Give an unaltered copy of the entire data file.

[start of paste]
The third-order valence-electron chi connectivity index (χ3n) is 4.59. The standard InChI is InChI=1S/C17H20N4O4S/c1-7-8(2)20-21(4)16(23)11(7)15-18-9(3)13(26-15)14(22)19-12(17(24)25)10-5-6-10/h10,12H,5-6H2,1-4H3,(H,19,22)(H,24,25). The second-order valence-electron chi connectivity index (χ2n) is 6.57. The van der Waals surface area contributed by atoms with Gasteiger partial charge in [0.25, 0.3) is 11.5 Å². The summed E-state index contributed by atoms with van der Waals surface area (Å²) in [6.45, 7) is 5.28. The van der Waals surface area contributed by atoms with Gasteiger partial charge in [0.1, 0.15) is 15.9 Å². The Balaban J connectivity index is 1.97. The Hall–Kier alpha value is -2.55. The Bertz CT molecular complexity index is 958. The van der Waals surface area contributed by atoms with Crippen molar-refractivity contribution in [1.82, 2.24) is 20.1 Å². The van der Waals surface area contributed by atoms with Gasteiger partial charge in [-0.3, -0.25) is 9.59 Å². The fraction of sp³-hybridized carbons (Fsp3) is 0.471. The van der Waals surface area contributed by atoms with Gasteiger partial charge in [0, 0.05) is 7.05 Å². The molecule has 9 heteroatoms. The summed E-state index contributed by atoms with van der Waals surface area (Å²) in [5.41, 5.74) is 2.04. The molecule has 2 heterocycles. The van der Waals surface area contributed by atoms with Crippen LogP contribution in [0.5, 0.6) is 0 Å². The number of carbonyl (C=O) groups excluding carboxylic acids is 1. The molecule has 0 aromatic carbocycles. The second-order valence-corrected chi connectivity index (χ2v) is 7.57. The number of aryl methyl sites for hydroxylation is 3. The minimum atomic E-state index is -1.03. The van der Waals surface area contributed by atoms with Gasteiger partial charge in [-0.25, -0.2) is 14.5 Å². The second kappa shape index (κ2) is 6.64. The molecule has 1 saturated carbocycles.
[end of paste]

The third-order valence-electron chi connectivity index (χ3n) is 4.59. The standard InChI is InChI=1S/C17H20N4O4S/c1-7-8(2)20-21(4)16(23)11(7)15-18-9(3)13(26-15)14(22)19-12(17(24)25)10-5-6-10/h10,12H,5-6H2,1-4H3,(H,19,22)(H,24,25). The second-order valence-electron chi connectivity index (χ2n) is 6.57. The van der Waals surface area contributed by atoms with Gasteiger partial charge in [0.25, 0.3) is 11.5 Å². The summed E-state index contributed by atoms with van der Waals surface area (Å²) in [6.45, 7) is 5.28. The van der Waals surface area contributed by atoms with Gasteiger partial charge in [0.1, 0.15) is 15.9 Å². The Balaban J connectivity index is 1.97. The Hall–Kier alpha value is -2.55. The Bertz CT molecular complexity index is 958. The van der Waals surface area contributed by atoms with Crippen molar-refractivity contribution in [1.82, 2.24) is 20.1 Å². The van der Waals surface area contributed by atoms with Gasteiger partial charge in [-0.3, -0.25) is 9.59 Å². The fraction of sp³-hybridized carbons (Fsp3) is 0.471. The van der Waals surface area contributed by atoms with Gasteiger partial charge in [0, 0.05) is 7.05 Å². The molecule has 9 heteroatoms. The summed E-state index contributed by atoms with van der Waals surface area (Å²) in [5.41, 5.74) is 2.04. The molecule has 2 heterocycles. The van der Waals surface area contributed by atoms with Crippen LogP contribution in [0.5, 0.6) is 0 Å². The number of carbonyl (C=O) groups excluding carboxylic acids is 1. The molecule has 0 aromatic carbocycles. The second-order valence-corrected chi connectivity index (χ2v) is 7.57. The number of aryl methyl sites for hydroxylation is 3. The minimum atomic E-state index is -1.03. The van der Waals surface area contributed by atoms with Gasteiger partial charge in [-0.25, -0.2) is 14.5 Å². The second kappa shape index (κ2) is 6.64. The molecule has 1 saturated carbocycles.